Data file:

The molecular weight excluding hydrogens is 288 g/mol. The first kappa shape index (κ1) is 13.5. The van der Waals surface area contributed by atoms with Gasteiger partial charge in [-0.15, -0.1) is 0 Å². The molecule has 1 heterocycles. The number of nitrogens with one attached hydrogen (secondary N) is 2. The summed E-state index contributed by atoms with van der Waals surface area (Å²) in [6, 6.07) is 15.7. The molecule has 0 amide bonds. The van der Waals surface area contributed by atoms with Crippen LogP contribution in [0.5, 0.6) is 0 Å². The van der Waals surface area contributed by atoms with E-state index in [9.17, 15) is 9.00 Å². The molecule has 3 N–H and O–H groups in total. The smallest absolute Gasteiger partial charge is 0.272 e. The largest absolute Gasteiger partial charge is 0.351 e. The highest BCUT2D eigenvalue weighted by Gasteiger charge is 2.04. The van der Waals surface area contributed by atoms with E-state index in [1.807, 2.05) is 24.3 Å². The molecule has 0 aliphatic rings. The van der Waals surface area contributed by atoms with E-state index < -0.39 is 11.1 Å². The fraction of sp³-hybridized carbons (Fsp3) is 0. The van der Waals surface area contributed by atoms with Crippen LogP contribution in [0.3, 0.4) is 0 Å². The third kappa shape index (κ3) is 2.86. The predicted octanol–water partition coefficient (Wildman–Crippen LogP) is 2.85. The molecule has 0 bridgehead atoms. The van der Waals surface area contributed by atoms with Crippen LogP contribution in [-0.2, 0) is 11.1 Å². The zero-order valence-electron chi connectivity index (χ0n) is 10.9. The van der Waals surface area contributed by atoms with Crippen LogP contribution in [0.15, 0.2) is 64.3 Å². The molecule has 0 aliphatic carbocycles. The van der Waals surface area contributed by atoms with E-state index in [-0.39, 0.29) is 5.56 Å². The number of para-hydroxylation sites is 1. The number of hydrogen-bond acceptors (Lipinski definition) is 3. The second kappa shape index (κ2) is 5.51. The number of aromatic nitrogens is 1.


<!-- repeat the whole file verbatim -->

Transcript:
The molecular weight excluding hydrogens is 288 g/mol. The first kappa shape index (κ1) is 13.5. The van der Waals surface area contributed by atoms with Gasteiger partial charge in [-0.15, -0.1) is 0 Å². The molecule has 1 heterocycles. The number of nitrogens with one attached hydrogen (secondary N) is 2. The summed E-state index contributed by atoms with van der Waals surface area (Å²) in [6, 6.07) is 15.7. The molecule has 0 amide bonds. The van der Waals surface area contributed by atoms with Crippen LogP contribution in [0.5, 0.6) is 0 Å². The van der Waals surface area contributed by atoms with E-state index in [9.17, 15) is 9.00 Å². The molecule has 3 N–H and O–H groups in total. The smallest absolute Gasteiger partial charge is 0.272 e. The largest absolute Gasteiger partial charge is 0.351 e. The highest BCUT2D eigenvalue weighted by Gasteiger charge is 2.04. The van der Waals surface area contributed by atoms with E-state index in [1.807, 2.05) is 24.3 Å². The molecule has 0 aliphatic rings. The van der Waals surface area contributed by atoms with E-state index < -0.39 is 11.1 Å². The fraction of sp³-hybridized carbons (Fsp3) is 0. The van der Waals surface area contributed by atoms with Crippen LogP contribution in [0.3, 0.4) is 0 Å². The third kappa shape index (κ3) is 2.86. The predicted octanol–water partition coefficient (Wildman–Crippen LogP) is 2.85. The molecule has 0 bridgehead atoms. The van der Waals surface area contributed by atoms with Crippen LogP contribution in [-0.2, 0) is 11.1 Å². The zero-order valence-electron chi connectivity index (χ0n) is 10.9. The van der Waals surface area contributed by atoms with Crippen LogP contribution in [0.15, 0.2) is 64.3 Å². The molecule has 0 aliphatic carbocycles. The van der Waals surface area contributed by atoms with E-state index in [-0.39, 0.29) is 5.56 Å². The number of para-hydroxylation sites is 1. The number of hydrogen-bond acceptors (Lipinski definition) is 3. The second kappa shape index (κ2) is 5.51. The number of aromatic nitrogens is 1.